Plan sponsors that delay contributions to plans beyond the deadline for deducting contributions for a plan year should be aware that this may create inadvertent compliance problems such as exceeding the Section 415 maximum contribution limit.
Participant Notices and Communications
The DOL has provided relief for distribution of required notices and communications, such as blackout notices, annual funding notices and summary plan descriptions (SPDs), which may be provided as soon as administratively practicable by using email, text messages and continuous access websites. New final regulations on electronic disclosure, which make electronic disclosure the default, may also be used now.
Required Minimum Distributions
The CARES Act provided that defined contribution plans are not required to make required minimum distributions (RMDs) in 2020. Depending on when they received their distributions, participants who already received RMDs may be able to recontribute them by taking advantage of the IRS extension of the 60 day deadline to make a rollover. The CARES Act provision did not address defined benefit plans, but the IRS relief appears to cover distributions required by April 1.
Claims and Appeals
The DOL guidance gives additional time for participants to file claims and appeals. For example, a participant must usually file a pension plan appeal within 60 days of a benefit claim denial but, under the new relief, a later appeal would be timely. In addition, plan sponsors may have good faith extensions if they cannot send notices of benefit determinations, including denials and appeals, by the otherwise applicable deadlines.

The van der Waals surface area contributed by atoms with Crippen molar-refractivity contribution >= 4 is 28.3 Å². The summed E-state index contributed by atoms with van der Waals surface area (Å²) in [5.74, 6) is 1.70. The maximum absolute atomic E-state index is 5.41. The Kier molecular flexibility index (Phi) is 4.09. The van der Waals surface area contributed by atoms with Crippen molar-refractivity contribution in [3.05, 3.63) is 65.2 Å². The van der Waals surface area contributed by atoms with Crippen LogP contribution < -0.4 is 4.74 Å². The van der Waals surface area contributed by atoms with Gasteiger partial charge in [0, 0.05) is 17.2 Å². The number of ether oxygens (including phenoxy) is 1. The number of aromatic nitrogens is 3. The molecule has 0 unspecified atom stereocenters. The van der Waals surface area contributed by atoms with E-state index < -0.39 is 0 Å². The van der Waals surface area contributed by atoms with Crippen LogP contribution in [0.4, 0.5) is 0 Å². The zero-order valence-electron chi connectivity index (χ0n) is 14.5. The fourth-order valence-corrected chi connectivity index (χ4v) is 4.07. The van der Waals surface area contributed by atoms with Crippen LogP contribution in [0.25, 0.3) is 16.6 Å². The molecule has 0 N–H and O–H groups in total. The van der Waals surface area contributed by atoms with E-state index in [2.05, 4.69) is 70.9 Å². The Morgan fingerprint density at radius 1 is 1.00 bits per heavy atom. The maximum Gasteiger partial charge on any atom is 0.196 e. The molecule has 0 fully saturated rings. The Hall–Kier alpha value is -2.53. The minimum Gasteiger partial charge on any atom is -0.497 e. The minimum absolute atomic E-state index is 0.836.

The DOL confirmed that it will not take action against plan sponsors and administrators for failure to follow plan terms if they fail to follow verification procedures for loans or if they operate their plans in accordance with the CARES Act loan and distribution provisions prior to the amendment deadline in 2022. The DOL guidance does not relieve plan sponsors of applicable IRS loan requirements such as spousal consent.
The IRS, DOL and Congress may provide further deadline relief. Among the additional changes that would benefit plan sponsors are relaxation of the IRS 30-day advance notice requirement for suspending safe harbor 401(k) plan contributions and additional automatic extensions of time to file the 2019 plan year form 5500 and to make plan contributions that are deductible on 2019 tax returns.
Carol Buckmann is a co-founding partner of Cohen & Buckmann P.C. As a highly regarded employee benefits and ERISA [Employee Retirement Income Security Act] attorney, Buckmann deals with the foremost issues in ERISA, including pension plan compliance, fiduciary responsibilities and investment fund formation.
She has 40 years of practice in this area of the law and a depth of experience on complex pension law and fiduciary problems. She regularly shares her thoughts on new developments in the benefits industry on Insights, Cohen & Buckmann’s blog, and writes and speaks on ERISA topics. Buckmann has been recognized by Martindale-Hubbell as an AV Pre-eminent Rated Lawyer, was selected for inclusion in the Best Lawyers in America and was named one of the Super Lawyers in Employee Benefits.This feature is to provide general information only, does not constitute legal or tax advice, and cannot be used or substituted for legal or tax advice. Any opinions of the author do not necessarily reflect the stance of Institutional Shareholder Services or its affiliates.